For lovers of all things Celtic, Australian Celt rock band Claymore hardly need an introduction. Considered one of the biggest bands in Australia, they are firm festival favourites – and it isn’t hard to see why. Their festival sets always pack the house, and their upcoming shows at the National Celtic Festival in June promise to deliver all the goods. The Portarlington event in Victoria spans the June long-weekend and will be the last chance for Australian audiences to catch Claymore’s festival set before they head off to the world’s largest Celtic festival – Festival Interceltique de Lorient – in France this August.
Claymore are a band that turn Celtic rock on its head. The multi-instrumentalists not only manage to combine traditional elements of Celtic music, but they take that passion and soul and rock it right into the 21st century. Few bands can pull off the sensitive task of re-educating the traditional realm into the modern day, but that’s something of a specialty for Claymore. Not only that, but they manage to write beautiful original Celtic compositions, and even lend their style to some power rock classics, all with an Irish and Scottish twist. They have a host of impressive album releases under their belt and a long list of festival performances to their name.
Since the band’s inception more than two decades ago, they’ve toured everywhere, with gigs in New York, Scotland and New Zealand, to several headline appearances at Festival Interceltique De Lorient. They are so loved in France, that lead singer William Hutton is now an official representative for Festival Interceltique within Australia. Combine this with performances at the biggest festivals on the Australian circuit and you’ve got an impressive musical resume.
William says the band are looking forward to their performances at the National Celtic Festival, and they have been part of the event since the beginning. “We have had the great honour and played at every year since the festival moved to Portarlington, and for quite a few before when it was based in Geelong,” he says. “So around 110-114 times all up! We always put on a full-on Claymore show, which includes our Celtic dancers – the Clayettes from Glenbrae Celtic Dancers – so it is a music and dance spectacular.”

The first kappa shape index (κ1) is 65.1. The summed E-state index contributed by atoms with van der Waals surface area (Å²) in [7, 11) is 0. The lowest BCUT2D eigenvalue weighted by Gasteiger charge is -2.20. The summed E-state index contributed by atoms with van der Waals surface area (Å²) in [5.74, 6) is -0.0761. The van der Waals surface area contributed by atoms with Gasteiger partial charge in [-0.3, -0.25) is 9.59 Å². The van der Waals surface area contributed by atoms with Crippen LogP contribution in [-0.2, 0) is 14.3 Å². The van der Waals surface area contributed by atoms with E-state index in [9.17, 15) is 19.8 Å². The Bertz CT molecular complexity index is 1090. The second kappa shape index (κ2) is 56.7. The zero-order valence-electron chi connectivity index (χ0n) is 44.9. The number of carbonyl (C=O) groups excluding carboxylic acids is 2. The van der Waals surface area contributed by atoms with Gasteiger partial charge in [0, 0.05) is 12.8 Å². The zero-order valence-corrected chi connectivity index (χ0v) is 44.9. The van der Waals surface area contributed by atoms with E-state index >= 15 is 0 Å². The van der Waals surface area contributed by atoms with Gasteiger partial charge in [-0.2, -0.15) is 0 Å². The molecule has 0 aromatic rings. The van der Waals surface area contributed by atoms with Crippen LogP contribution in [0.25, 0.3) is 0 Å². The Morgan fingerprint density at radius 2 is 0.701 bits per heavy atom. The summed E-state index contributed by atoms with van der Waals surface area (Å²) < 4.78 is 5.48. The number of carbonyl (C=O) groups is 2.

One of the Claymore traditions for the National Celtic Festival is their ‘special guest’ show on the last evening. The 2018 event will be no exception, with a swag of artists slated to join the band on stage, including long-time mate Damien Leith. “On the Sunday evening, Claymore normally do a special, extra-long concert,” says William. “During the first half, we get the chance to invite special guests from other bands and other artists attending the festival to come up on stage and do something together. It was the idea of festival director, Una McAlinden, a few years back and has become a very popular concert. The concept sees the guest artists taken a little out of their traditional comfort zones when they get up to sing with a Celtic rock band! It is great fun for us, the artists, and the audience alike.”
Damien Leith and Claymore have a long association. They’ve played many of the same events, and have shared the stage numerous times. The result is always entertaining and audiences should expect the unexpected. Claymore’s live shows are dynamic to say the least. Full of energy, audience participation is a must. It is not unusual to see audiences on their feet from the outset, singing and dancing along to the band’s outrageous antics.
Their performance at the National Celtic Festival is the perfect prelude to their sojoun to France in August for the Festival Interceltique de Lorient. “The June long-weekend performances are usually our last major Australian event before we head off for a summer tour in Europe, or the US,” says William. “Any new material we have been working on gets a good run at the National Celtic Festival and it is always good for the local audiences to get the first hearing. This year we have added the talents of a new keyboard player to the band, Vashti Sivell. She adds an atmosphere and dynamic to our sound that we are loving at the moment, and we are sure the audience will too.”